All email design tips and tricks that make subscribers click
20 minutes reading time
Did you not have the possibility of participating in our email design webinar, at which we provided all tips and tricks for an optimum and aesthetically attractive design? We list the major points especially for you, with some examples, of course. You can read them in the blog below, or you can watch the recording of the webinar.
How to create an effective design?
Everything depends on a good strategy. Your content and design should make up a whole.
1. Is your content captivating?
An attractive design is important, but what about the content? Is your content relevant to the target group? Does your copy draw in the reader? Is writing captivating texts hard for you? Make sure you check our copywriting webinar, and everything will be fine!
2. What do you want to achieve?
Before starting on your design, you define the object of your email. What do you expect from your contacts? Do you want to inform them? Do you want them to take action? Once you have found an answer to these questions, you can start with your design, as everything is based on this. If you expect an action from your readers, all elements should guide them to the respective button.
All design elements summarised
What can you use to make your catchy text stand out? We list everything here, with best practices. Scroll further to turn your emails into masterpieces!
The backbone of every design: the layout
The layout serves the purpose of drawing the reader’s attention and of optimising readability. This does not necessarily mean it has to be dull. A creative design with a well-structured layout can be highly effective. Your layout consists of various parts. We will discuss them one by one.
Colours speak louder then words
It has been found that colours increase the recognisability for our customers by up to 90%. So wouldn’t it be absurd not to use them? Always include your branding in your emails and other social media channels. This will also create trust among your contacts. You will also have noticed that we always use two primary colours: blue and orange.
Here is an example: Vitahome is a Colombian furniture business. In the email below, every sofa is given a different background colour. The catchy colours draw your attention, and if you look carefully you will also note the colour contrast that is used. This takes us to the next part of your email design:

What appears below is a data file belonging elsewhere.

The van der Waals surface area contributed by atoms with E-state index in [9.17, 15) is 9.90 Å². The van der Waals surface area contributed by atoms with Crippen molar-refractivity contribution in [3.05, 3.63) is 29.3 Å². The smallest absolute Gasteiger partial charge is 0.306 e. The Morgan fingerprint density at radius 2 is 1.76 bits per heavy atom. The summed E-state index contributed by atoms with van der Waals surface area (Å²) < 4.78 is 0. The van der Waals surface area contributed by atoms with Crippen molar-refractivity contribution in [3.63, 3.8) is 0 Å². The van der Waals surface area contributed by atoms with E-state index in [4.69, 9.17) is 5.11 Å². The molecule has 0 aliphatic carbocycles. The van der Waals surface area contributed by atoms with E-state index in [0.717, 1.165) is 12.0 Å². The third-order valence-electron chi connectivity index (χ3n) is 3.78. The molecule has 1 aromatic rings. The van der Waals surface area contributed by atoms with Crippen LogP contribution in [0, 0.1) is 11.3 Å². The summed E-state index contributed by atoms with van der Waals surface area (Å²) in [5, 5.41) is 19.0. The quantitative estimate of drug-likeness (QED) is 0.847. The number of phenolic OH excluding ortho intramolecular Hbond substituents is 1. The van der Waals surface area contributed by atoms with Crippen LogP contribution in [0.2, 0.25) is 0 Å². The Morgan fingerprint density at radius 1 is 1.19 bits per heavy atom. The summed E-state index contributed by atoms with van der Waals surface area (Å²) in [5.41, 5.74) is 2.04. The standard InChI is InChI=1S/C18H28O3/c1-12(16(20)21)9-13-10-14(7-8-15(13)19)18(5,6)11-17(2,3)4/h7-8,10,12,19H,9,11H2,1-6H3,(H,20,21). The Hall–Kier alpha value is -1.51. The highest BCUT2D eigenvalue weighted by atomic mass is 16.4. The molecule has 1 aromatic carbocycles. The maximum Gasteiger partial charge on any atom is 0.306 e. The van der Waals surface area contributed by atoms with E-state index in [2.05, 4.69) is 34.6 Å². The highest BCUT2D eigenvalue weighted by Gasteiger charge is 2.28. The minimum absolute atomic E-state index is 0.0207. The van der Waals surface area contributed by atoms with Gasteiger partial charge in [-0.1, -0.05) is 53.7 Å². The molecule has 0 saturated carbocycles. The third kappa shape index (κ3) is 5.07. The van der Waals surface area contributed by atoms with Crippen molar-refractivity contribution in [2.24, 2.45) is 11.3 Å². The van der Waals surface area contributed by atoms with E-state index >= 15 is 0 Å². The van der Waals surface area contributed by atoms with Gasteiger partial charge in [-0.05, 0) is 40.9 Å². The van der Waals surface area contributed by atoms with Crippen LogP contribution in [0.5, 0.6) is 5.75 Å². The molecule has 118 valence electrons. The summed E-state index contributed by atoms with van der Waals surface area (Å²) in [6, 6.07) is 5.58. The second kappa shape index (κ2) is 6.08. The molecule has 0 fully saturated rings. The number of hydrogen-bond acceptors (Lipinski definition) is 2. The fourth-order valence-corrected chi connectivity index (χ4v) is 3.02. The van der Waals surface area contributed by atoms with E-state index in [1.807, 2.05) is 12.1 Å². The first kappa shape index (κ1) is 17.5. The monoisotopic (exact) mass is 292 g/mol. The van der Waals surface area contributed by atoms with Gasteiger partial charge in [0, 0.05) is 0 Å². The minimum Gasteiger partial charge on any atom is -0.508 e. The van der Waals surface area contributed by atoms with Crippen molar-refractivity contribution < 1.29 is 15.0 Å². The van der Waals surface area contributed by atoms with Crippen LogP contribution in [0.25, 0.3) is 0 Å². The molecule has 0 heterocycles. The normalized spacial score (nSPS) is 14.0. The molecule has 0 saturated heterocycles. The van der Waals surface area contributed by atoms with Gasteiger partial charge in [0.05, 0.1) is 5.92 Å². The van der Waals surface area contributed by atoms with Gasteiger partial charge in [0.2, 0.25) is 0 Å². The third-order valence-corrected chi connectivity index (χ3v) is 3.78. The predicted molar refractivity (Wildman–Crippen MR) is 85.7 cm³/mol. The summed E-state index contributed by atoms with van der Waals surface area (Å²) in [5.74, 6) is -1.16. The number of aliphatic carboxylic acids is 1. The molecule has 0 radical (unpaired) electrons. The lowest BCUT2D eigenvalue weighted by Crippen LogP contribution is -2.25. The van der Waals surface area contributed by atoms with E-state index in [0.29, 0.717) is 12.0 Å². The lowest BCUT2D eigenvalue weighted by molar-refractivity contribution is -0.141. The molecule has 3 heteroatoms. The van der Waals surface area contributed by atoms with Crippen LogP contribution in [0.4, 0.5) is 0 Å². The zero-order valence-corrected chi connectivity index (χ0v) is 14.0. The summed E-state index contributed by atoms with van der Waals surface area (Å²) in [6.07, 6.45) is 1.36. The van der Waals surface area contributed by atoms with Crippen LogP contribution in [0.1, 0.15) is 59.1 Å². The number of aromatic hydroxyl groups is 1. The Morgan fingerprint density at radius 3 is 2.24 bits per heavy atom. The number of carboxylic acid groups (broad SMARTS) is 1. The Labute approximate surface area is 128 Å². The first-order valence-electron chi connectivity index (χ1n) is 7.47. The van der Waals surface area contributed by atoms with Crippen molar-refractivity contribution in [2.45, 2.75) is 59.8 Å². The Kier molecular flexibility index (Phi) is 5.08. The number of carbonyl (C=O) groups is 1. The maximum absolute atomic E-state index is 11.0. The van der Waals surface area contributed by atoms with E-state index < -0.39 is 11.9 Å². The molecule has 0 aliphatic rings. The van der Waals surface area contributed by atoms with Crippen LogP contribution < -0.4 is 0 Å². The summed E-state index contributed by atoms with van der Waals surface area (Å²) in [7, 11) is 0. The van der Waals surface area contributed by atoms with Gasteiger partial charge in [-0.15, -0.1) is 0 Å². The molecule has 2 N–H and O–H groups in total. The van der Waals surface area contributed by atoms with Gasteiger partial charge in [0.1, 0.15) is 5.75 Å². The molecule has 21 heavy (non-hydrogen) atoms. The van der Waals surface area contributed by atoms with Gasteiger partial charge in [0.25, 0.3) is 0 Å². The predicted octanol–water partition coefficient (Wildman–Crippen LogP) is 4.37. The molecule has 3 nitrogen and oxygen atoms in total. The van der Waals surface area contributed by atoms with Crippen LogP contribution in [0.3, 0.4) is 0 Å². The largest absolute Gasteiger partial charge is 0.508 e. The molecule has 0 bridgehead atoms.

You want your call to action to catch the eye. What better way to use for this than contrasts? Make sure your button has the most striking colour on your palette. So do not use it for other elements in your design, as this may make your call to action less noticeable.
In this example from CleanMyMac, a tool for tidying and optimising your Mac, you can see how a contract is created by placing a yellow button against a purple background. This yellow colour is not used anywhere else, which causes it to get noticed even better. Everything leads to the call to action, and there is no escaping. In this design, they only use two colours. This takes us to the next part:
You are designing an email, not a colouring book! When it comes to emails, less is more. You do not want your reader to be overwhelmed by all colours of the rainbow, unless this is part of your branding. As a rule of thumb do not include more than three colours in your design.
In this example of Havenly, an online tool for interior design, only a light pink hue and white are used to make a distinction. It is fairly simple but very aesthetic.
Comic sans is the toddler of fonts
The main part of your campaign obviously consists of text. But remember that your text is not always read! Most contacts scan your text and do not read it carefully. Use a font that makes scanning the text a lot easier. Also make sure you choose a font that goes well with the total picture of your branding. We distinguish between two font categories:
Serif fonts These fonts have small strokes (serif) at the ends of the letters. These are the more classical fonts, and they lend a sense of trust, tradition and respect. They are mostly used by older brands that want to convey feelings. It might be risky to use them in your email, as the serifs may be unclear due to the pixels.